more interesting for the crew. Another good reason to
rotate work assignments is to prevent a situation in
which only one person is capable of doing a certain
type of work. This specialization could be a severe
disadvantage if that person were to be transferred,
hospitalized, or to goon leave for a lengthy period of
Give special consideration to work assignments
for strikers. They should be assigned to jobs of
gradually increased levels of difficulty. Strikers may
be useful assistants on a complicated job, but they may
not fully understand the different phases of the job
unless they have worked their way up from basic tasks.
In assigning work, be sure to give the worker as
much information as necessary to do the job properly.
An experienced worker may need only a general
statement concerning the finished product. A less
experienced worker is likely to require more
instruction concerning the layout of the job and the
procedures to be followed.
Often, you may want to put more workers on a job
than it really requires. Normally, the more workers you
use, the less time it will take to get the job done.
Remember, there is a limit to the number of workers
that can successfully work on one job at any given
time. You should not overlook the advantages of
assigning more crews or crew members to a project
when their services are needed or when presented an
opportunity to learn a unique phase of the rating.
Teamwork, versatility, and new skills can be learned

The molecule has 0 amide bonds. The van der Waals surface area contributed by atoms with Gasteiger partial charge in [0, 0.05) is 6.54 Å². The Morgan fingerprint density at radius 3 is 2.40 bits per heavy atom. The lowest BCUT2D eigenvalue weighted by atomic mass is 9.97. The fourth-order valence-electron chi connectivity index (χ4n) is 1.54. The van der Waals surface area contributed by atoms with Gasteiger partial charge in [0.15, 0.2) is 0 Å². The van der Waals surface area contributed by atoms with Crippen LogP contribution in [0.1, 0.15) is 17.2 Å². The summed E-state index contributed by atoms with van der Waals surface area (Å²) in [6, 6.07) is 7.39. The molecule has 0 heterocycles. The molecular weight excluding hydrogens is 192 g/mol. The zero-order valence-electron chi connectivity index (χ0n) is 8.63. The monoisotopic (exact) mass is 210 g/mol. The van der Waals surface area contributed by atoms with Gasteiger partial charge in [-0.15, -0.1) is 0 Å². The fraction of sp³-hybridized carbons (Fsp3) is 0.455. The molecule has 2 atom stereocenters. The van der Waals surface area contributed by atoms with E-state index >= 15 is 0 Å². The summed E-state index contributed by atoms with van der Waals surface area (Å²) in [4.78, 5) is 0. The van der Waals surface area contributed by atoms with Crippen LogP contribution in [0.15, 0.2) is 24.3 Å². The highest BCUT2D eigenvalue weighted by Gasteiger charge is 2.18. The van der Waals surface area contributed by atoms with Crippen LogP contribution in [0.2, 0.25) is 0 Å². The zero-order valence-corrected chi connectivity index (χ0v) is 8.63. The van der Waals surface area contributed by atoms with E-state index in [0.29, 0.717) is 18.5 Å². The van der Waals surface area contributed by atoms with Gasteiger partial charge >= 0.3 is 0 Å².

from a variety of work assignments.
In battalions, and at shore-based activities, your
duties will involve the posting of working hours on
time cards for military personnel. Therefore, you
should know the type of information required on time
cards and understand the importance of accuracy in
labor reporting. You will find that the labor reporting
system used primarily in Naval Mobile Construction
Battalions (NMCBs) and the system used at
shore-based activities are similar.
A labor accounting system is mandatory for you
to record and measure the number of man-hours
expended that a unit spends on various functions. In
this system, labor usage data is collected daily in
sufficient detail and in a way that enables the
operations department to compile the data readily.
This helps the operations officer manage manpower
resources and prepare reports for higher authority.
Although labor accounting systems may vary
slightly from one command to another, the system
described here can be tailored to record labor at any
Any unit must account for all labor used to carry
out its assignment, so management can figure the
amount of labor used on the project. Labor costs are
figured and actual man-hours are compared with
previous estimates based on jobs of a similar nature.
When completed, this information is used by unit
managers and higher commands to develop planning
The labor accounting system covered in this
section is based upon the procedures and guidelines
established by both Naval Construction Brigades
(NCBs) for NMCB use.
Time cards are the basis of your situation reports
(SITREPs) input; therefore, it is imperative that time
cards are filled out correctly and accurately.
is the instruction that governs time-keeping
procedures. Figure 1-4 is an example of a time card
used for the prime or lead company for keeping labor.
Subcontractors also use a similar type form for
accounting their time on a project. A sample of these
time cards can be located and copied from the Naval
Construction Force Crew Leaders Handbook.
All man-hours will be recorded under a specfic
code in one of three labor categories. There will be no
time-keeping requirements for Headquarters
companies and Details (DFTs) which perform
administration type functions. The categories are
Readiness and Training
DIRECT LABOR includes all man-days
expended (ME) directly on assigned construction
tasks, either in the field or in the shop, which
contributes to completing the project. Remember,
man-days are computed on the basis of an eight hour
day, regardless of the length of the scheduled workday.